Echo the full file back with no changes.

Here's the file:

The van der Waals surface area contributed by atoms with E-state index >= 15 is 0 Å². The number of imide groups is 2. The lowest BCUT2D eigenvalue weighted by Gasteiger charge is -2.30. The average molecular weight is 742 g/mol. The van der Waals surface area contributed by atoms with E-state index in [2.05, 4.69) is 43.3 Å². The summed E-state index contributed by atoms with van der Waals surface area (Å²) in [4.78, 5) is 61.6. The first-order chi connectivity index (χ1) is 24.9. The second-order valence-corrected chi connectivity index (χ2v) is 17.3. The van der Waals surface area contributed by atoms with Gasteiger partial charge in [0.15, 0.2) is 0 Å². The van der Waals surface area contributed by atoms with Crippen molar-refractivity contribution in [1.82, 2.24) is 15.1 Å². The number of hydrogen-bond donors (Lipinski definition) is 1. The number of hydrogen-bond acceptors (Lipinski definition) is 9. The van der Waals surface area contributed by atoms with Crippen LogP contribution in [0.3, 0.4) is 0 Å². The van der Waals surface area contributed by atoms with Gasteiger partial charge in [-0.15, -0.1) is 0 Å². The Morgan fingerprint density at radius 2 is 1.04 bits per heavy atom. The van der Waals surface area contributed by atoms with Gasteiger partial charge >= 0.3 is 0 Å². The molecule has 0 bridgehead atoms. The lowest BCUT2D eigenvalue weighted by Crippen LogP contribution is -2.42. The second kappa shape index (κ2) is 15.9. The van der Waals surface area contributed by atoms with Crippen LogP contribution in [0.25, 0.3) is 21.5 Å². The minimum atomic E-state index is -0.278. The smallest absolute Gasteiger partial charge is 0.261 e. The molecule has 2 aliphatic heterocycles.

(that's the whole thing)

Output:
The van der Waals surface area contributed by atoms with E-state index >= 15 is 0 Å². The number of imide groups is 2. The lowest BCUT2D eigenvalue weighted by Gasteiger charge is -2.30. The average molecular weight is 742 g/mol. The van der Waals surface area contributed by atoms with E-state index in [2.05, 4.69) is 43.3 Å². The summed E-state index contributed by atoms with van der Waals surface area (Å²) in [4.78, 5) is 61.6. The first-order chi connectivity index (χ1) is 24.9. The second-order valence-corrected chi connectivity index (χ2v) is 17.3. The van der Waals surface area contributed by atoms with Gasteiger partial charge in [0.15, 0.2) is 0 Å². The van der Waals surface area contributed by atoms with Crippen molar-refractivity contribution in [1.82, 2.24) is 15.1 Å². The number of hydrogen-bond donors (Lipinski definition) is 1. The number of hydrogen-bond acceptors (Lipinski definition) is 9. The van der Waals surface area contributed by atoms with Crippen LogP contribution in [0.3, 0.4) is 0 Å². The van der Waals surface area contributed by atoms with Gasteiger partial charge in [-0.15, -0.1) is 0 Å². The Morgan fingerprint density at radius 2 is 1.04 bits per heavy atom. The van der Waals surface area contributed by atoms with Gasteiger partial charge >= 0.3 is 0 Å². The molecule has 0 bridgehead atoms. The lowest BCUT2D eigenvalue weighted by Crippen LogP contribution is -2.42. The second kappa shape index (κ2) is 15.9. The van der Waals surface area contributed by atoms with Crippen LogP contribution in [0.25, 0.3) is 21.5 Å². The minimum atomic E-state index is -0.278. The smallest absolute Gasteiger partial charge is 0.261 e. The molecule has 2 aliphatic heterocycles.